The devastating Wall Street Crash in October 1929 is generally viewed as a harbinger of the end of 1920s prosperity in North America and Europe.

A. J. Burnett

Allan James Burnett (born January 3, 1977), is an American former professional baseball starting pitcher, who played in Major League Baseball (MLB) for the Florida Marlins, Toronto Blue Jays, New York Yankees, Pittsburgh Pirates, and Philadelphia Phillies for 17 seasons.

The New York Mets drafted Burnett in the eighth round of the 1995 MLB draft, out of Central Arkansas Christian School in North Little Rock, Arkansas, where he helped lead the team to back-to-back state championships. The Mets traded him to the Marlins, and Burnett made his MLB debut in 1999. He signed with the Blue Jays as a free agent, before the 2006 season, and with the Yankees before the 2009 season. The Yankees traded Burnett to the Pirates before the 2012 season. After two years in Pittsburgh, he signed with the Phillies, where he played one season, before rejoining the Pirates for his final season.Burnett recorded a no-hitter in a complete game shutout in 2001, despite walking 9 batters. He led the National League (NL) in shutouts in 2002, and the American League (AL) in strikeouts in 2008. Burnett was a member of the 2009 World Series champion Yankees. He was selected for the NL roster for the 2015 MLB All-Star Game.

Brandon Guyer

Brandon Eric Guyer (born January 28, 1986) is an American professional baseball outfielder in the Chicago White Sox organization. He has played in Major League Baseball (MLB) for the Tampa Bay Rays and Cleveland Indians. His knack for getting hit by pitches has earned the nickname, "La Piñata."

Brent Strom

Brent Terry Strom (born October 14, 1948) is a former Major League Baseball pitcher who played from 1972 to 1973 and 1975 to 1977 for the New York Mets, Cleveland Indians and San Diego Padres. He is the pitching coach for the Houston Astros. According to an interview with Tommy John, Strom was the second pitcher to receive Tommy John surgery.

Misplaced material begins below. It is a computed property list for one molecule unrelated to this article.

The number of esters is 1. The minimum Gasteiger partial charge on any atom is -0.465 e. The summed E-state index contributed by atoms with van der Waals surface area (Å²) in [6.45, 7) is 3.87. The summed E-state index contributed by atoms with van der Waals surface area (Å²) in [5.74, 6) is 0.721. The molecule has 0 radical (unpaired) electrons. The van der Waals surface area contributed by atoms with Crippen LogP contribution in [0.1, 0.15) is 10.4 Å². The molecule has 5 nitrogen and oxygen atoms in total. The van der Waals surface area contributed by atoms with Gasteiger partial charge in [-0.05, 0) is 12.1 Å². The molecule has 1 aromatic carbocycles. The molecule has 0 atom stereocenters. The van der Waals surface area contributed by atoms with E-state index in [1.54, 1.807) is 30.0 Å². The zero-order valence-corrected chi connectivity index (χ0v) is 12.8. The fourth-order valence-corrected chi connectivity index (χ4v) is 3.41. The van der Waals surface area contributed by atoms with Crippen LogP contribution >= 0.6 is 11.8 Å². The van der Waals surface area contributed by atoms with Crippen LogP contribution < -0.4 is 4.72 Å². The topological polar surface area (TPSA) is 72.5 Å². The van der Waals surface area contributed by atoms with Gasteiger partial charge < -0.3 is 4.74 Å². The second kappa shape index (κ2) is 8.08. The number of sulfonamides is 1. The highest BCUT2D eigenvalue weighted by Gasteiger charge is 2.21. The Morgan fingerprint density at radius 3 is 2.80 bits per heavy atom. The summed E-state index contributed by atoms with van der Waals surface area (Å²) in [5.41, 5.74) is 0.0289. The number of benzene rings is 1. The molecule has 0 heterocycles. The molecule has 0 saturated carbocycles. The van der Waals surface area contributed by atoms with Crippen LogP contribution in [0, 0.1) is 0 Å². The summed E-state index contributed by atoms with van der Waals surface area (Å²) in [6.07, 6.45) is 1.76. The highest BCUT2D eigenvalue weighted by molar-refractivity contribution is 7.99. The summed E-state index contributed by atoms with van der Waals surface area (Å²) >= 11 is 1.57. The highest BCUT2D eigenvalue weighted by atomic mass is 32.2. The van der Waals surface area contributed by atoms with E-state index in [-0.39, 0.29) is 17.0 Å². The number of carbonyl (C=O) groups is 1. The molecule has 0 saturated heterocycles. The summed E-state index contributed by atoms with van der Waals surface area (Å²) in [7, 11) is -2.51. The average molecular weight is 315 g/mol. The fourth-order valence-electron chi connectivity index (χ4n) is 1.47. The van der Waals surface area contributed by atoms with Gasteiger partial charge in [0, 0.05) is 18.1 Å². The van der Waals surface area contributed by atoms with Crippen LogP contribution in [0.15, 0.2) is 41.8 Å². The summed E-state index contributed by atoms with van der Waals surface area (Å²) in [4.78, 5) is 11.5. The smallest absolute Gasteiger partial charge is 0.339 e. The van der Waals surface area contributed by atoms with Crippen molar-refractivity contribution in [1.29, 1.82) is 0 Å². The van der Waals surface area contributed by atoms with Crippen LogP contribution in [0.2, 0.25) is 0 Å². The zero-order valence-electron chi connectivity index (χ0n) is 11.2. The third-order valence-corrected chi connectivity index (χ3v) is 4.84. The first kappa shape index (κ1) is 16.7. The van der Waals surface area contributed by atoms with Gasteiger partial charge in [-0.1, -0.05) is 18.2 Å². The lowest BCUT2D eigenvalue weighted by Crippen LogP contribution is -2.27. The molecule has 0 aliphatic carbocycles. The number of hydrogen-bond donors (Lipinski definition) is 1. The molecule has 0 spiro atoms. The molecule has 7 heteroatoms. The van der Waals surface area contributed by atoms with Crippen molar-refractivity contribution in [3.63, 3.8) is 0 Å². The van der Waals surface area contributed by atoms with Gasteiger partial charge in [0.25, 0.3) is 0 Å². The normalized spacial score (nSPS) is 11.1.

Don Baylor

Don Edward Baylor (June 28, 1949 – August 7, 2017) was an American professional baseball player and manager. During his 19 seasons in Major League Baseball (MLB), Baylor was a power hitter known for crowding the plate and was a first baseman, left fielder, and designated hitter. He played for six different American League (AL) teams, primarily the Baltimore Orioles and California Angels, but he also played for the Oakland Athletics, New York Yankees, Minnesota Twins, and Boston Red Sox. In 1979, Baylor was an All-Star and won the AL Most Valuable Player Award. He won three Silver Slugger Awards, the Roberto Clemente Award, and was a member of the 1987 World Series champion Minnesota Twins.

After his playing career, Baylor managed the expansion Colorado Rockies for six years and the Chicago Cubs for three seasons. He was named NL Manager of the Year in 1995 and was inducted into the Angels Hall of Fame.

Fever Pitch (2005 film)

Fever Pitch (released as The Perfect Catch outside the United States and Canada) is a 2005 romantic comedy film. It is directed by the Farrelly brothers, and stars Drew Barrymore and Jimmy Fallon. It is a remake of the 1997 film. Nick Hornby, who had written the original book and the 1997 screenplay adaptation, acted as an executive producer for the American remake.While both the book and the original 1997 film are about association football, the 2005 adaptation, aimed at the U.S. market, is about baseball. Both Fever Pitch films feature real-life dramatic or unexpected sporting victories, the original focusing on Arsenal's last minute League title win in 1989, and the remake on the Boston Red Sox's 2004 World Series Championship.

Fort Lauderdale Strikers (1988–1994)

The Fort Lauderdale Strikers were an American soccer team established in 1988 as part of the third American Soccer League. In 1990, it moved to the American Professional Soccer League where it spent five seasons before folding in 1994. The Strikers won the 1989 ASL championship, as well as the 1989 National Pro Soccer Championship.